Cerebral oximetry (cerebral oxygen saturation; ScO2) is used to noninvasively monitor cerebral oxygenation. ScO2 readings are based on the fraction of reduced and oxidized hemoglobin as an indirect estimate of brain tissue oxygenation and assume a static ratio of arterial to venous intracranial blood. Conditions that alter cerebral blood flow, such as acute changes in Paco2, may decrease accuracy. We assessed the performance of two commercial cerebral oximeters across a range of oxygen concentrations during normocapnia and hypocapnia.
Casmed FORE-SIGHT Elite (CAS Medical Systems, Inc., USA) and Covidien INVOS 5100C (Covidien, USA) oximeter sensors were placed on 12 healthy volunteers. The fractional inspired oxygen tension was varied to achieve seven steady-state levels including hypoxic and hyperoxic Pao2 values. ScO2 and simultaneous arterial and jugular venous blood gas measurements were obtained with both normocapnia and hypocapnia. Oximeter bias was calculated as the difference between the ScO2 and reference saturation using manufacturer-specified weighting ratios from the arterial and venous samples.
FORE-SIGHT Elite bias was greater during hypocapnia as compared with normocapnia (4 ± 9% vs. 0 ± 6%; P < 0.001). The INVOS 5100C bias was also lower during normocapnia (5 ± 15% vs. 3 ± 12%; P = 0.01). Hypocapnia resulted in a significant decrease in mixed venous oxygen saturation and mixed venous oxygen tension, as well as increased oxygen extraction across fractional inspired oxygen tension levels (P < 0.0001). Bias increased significantly with increasing oxygen extraction (P < 0.0001).
Changes in Paco2 affect cerebral oximeter accuracy, and increased bias occurs with hypocapnia. Decreased accuracy may represent an incorrect assumption of a static arterial–venous blood fraction. Understanding cerebral oximetry limitations is especially important in patients at risk for hypoxia-induced brain injury, where Paco2 may be purposefully altered.
In the indirect assessment of brain tissue oxygenation (cerebral oxygen saturation; ScO2) by cerebral oximetry, a key assumption is that the ratio of arterial to venous blood remains constant. Physiologic variables that can affect the arterial to venous blood ratio, such as oxygenation and arterial carbon dioxide tension, may introduce bias into the oximeter readings.
Using commercially available devices, ScO2 measurements during both normocapnia and hypocapnia were compared directly with arterial and jugular venous hemoglobin saturations across both a hypoxic and hyperoxic range of arterial oxygenation.
Induction of hypocapnia decreased cerebral oxygen saturation (ScO2); of significant interest is the observation that with hypocapnia the oximeters increased bias and overestimated brain tissue oxygenation.
The data indicate that caution and thoughtful clinical interpretation should be exercised in the assessment of cerebral oximeter readings, especially in patients with decreased arterial carbon dioxide levels and those at risk of cerebral hypoxia-induced injury.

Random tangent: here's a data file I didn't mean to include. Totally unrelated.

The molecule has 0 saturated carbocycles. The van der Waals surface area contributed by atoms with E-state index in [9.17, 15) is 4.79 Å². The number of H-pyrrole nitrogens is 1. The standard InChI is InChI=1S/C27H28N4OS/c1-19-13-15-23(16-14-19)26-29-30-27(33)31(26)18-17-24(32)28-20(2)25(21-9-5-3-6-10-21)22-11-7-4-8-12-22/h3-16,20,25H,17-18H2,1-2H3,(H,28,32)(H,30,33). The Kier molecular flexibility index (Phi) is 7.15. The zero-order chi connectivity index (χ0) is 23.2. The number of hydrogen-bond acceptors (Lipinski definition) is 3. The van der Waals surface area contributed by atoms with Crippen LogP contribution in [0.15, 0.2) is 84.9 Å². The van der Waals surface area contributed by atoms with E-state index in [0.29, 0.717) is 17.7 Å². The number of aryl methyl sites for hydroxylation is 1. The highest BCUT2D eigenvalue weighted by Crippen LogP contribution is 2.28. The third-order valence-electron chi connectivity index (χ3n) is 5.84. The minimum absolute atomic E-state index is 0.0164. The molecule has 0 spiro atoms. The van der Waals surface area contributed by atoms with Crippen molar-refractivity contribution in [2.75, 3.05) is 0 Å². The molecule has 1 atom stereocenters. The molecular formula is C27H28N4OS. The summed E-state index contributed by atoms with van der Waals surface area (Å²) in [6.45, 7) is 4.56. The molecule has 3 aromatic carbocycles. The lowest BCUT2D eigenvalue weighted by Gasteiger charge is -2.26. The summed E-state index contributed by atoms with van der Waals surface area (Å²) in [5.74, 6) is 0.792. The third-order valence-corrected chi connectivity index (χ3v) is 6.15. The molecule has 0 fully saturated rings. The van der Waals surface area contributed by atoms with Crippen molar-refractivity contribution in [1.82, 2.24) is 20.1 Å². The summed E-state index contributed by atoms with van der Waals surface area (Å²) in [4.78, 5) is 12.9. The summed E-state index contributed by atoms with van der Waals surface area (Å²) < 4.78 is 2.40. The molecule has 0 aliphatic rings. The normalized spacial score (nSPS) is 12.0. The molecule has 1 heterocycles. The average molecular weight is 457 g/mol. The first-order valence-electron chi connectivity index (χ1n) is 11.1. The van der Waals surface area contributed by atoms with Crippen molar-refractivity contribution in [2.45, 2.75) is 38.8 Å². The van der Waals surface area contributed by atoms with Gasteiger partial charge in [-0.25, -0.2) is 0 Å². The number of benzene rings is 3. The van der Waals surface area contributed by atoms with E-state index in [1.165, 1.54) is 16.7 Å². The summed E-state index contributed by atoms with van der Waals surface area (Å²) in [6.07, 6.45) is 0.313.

CEREBRAL oximetry is a noninvasive optical monitor of brain oxygenation that integrates arterial and venous oxyhemoglobin saturation in cortical tissue using near-infrared spectroscopy.1,2 The volumetric contribution of cerebral capillary blood is minimal (less than 2%).3 Clinical studies have examined the use of cerebral oximetry for goal-directed care of patients requiring cardiopulmonary bypass,4 with decreased oximeter readings correlating with an increased incidence of neuropsychiatric impairment,5 stroke,6 organ dysfunction, and mortality.7,8 Other studies have examined cerebral oximetry for detection of cerebral hypoperfusion during carotid endarterectomy,9 adequacy of advanced cardiac life support,10 and directing care of patients with traumatic brain injury.11 However, case reports describe ischemic events occurring without changes in cerebral oximeter signals12 and potential for false-positive cerebral oximeter desaturation events not correlated with adverse neurologic sequelae in beach chair position.13,14 In addition, there is currently poor correlation between cerebral oximeter desaturation events and the incidence of adverse neurologic outcomes in cardiac surgery patients and traumatic brain injury.15,16
Cerebral oximetry relies on assumptions requiring additional study to determine the degree of measurement limitation. Cerebral oximetry measures the ratio of oxyhemoglobin to total hemoglobin (oxy- plus deoxy-) within cortical tissue as an indirect estimate of regional brain tissue oxygenation (cerebral oxygen saturation; ScO2). Near-infrared light is transmitted through the forehead with two sets of photodetectors used to capture light from different tissue depths. Although it is assumed that this allows discrimination of signal from shallow tissues (i.e., scalp, galea, or bone sinuses) in favor of deeper brain tissue measurement, the actual degree of extracranial contamination is unclear and likely varies significantly between devices and associated algorithms.17 Additional assumptions of cerebral oximetry include uniform patient tissue geometry, metabolic rate, and a constant ratio of venous to arterial blood volume (e.g., 70% venous/30% arterial) in the sensor field using values derived from previous cerebral positron emission tomography volumetric imaging studies.18